In season, weekly baskets are a fun, eco-friendly way of saving and encouraging local food producers. “Making or buying local increases product respect. So we’re less inclined to throw it out,” observes Guillaume Cantin.
4. Cook strategically
Trying a new recipe that calls for a condiment you don’t think you’ll reuse? Consider replacing it with one you already have or make plans to incorporate it into your next recipes.
Also, it’s great to always have basic, ready-to-cook ingredients on hand, like vegetables to make a soup or yogurt to turn overripe fruit into smoothies. The challenge is developing new reflexes.
Guillaume Cantin suggests not planning too many meals in advance.
“Leave room for the unexpected, for example, so you don’t waste food if friends invite you to dinner.”
He also recommends reusing parts of fruit and vegetables that people tend to throw out without thinking. Simple examples: Turning potato peels into tasty chips, infusing strawberry stems into teas or mastering the art of combining leftovers from your fridge!
Also consider meal sharing between friends and family to help each other out. Everyone just needs to make a double batch of their recipe, which you then exchange. Besides not having to eat the same meal several times, you can discover new dishes!
5. Reorganize your fridge
Write down this collection of tips, including several provided by Guillaume Cantin:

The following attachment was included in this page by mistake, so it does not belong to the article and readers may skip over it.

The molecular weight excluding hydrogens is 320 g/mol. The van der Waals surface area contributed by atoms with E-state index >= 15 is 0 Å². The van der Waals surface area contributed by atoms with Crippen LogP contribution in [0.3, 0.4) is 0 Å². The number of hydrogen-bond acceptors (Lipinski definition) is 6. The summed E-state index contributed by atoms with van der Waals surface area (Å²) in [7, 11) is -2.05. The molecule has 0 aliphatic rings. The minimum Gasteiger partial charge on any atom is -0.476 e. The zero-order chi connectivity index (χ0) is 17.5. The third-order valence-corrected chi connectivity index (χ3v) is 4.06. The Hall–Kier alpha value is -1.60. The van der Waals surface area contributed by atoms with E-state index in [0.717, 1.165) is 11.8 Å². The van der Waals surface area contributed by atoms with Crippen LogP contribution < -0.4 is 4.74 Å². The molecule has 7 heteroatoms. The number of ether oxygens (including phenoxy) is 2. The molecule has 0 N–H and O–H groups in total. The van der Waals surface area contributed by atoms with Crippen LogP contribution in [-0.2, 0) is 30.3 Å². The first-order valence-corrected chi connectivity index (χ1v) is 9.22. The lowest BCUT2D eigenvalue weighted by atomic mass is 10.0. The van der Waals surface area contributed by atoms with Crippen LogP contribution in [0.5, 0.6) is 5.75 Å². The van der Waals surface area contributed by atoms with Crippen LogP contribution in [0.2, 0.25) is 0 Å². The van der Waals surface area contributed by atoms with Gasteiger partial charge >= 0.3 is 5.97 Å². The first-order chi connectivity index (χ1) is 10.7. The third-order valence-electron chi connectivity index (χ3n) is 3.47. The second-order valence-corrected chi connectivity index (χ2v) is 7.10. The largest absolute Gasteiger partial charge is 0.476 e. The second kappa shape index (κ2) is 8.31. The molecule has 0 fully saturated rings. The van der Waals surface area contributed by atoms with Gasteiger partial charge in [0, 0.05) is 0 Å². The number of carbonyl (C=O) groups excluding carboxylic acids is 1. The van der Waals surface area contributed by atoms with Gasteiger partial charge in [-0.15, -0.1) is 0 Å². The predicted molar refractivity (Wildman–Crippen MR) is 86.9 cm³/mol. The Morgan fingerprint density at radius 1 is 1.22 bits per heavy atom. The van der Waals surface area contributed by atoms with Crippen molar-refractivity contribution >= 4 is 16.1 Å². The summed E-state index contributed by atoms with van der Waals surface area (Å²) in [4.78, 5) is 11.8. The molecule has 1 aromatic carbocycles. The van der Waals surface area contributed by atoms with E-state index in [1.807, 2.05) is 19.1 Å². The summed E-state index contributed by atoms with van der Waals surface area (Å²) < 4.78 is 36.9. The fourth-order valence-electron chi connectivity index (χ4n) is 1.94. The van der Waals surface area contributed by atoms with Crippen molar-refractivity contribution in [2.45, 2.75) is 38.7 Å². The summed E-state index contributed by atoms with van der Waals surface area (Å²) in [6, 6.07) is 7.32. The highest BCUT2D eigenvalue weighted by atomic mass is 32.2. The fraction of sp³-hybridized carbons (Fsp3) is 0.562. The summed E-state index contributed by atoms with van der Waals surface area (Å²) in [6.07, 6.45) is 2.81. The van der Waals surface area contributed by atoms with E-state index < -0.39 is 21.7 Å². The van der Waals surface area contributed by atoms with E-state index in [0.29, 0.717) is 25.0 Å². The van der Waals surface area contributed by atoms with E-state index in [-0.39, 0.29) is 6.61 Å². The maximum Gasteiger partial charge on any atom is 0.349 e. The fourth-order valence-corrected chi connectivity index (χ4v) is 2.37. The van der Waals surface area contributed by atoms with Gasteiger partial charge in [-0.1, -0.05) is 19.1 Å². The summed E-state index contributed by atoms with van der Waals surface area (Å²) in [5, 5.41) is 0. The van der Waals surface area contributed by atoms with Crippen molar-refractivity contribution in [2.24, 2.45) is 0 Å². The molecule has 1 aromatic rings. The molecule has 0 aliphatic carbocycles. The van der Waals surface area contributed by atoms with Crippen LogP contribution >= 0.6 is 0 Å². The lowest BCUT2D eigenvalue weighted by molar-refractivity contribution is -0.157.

- Use clear dishes so you don’t forget what’s in them.
- Reserve a section of the fridge for items “to be eaten soon.” This is an excellent method, including for roommates, and it comes in handy when you have cravings.
- Check the fridge temperature. The perfect temperature for storing food is between 0 and 4 degrees Celsius. “The fridge door is where food keeps the least amount of time.” So avoid storing your milk carton there.
Good to know
Cooling hot foods in sealed containers in the fridge creates condensation that will degrade food faster. So, it’s better to cool your food on the counter before putting it in the fridge.
6. Judge for yourself
Guillaume Cantin reminds us that “some products are still good, even after the expiry date, which acts primarily as an indicator and not as an absolute truth.” Read the article BEST BEFORE DATES: Everything You Need to Know - External link. written by Second Harvest to help you sort properly.
7. Encourage mutual support!
If despite these tips you’re still having trouble using all your leftovers, try passing them on to your neighbours, family, friends or coworkers.
Supporting mutual aid and solidarity, food cooperatives, present in all regions, offer another way of sharing, saving and contributing to our collective and economic well-being through individual actions.
In Quebec, the Fédération des coopératives d’alimentation du Québec - External link. (site in French only) and Quebec Collective Kitchens Association - External link. are good gateways to a thrifty, committed and inspiring community. La Transformerie - External link. and its Les Rescapés food line are also an excellent source of inspiration and civic engagement.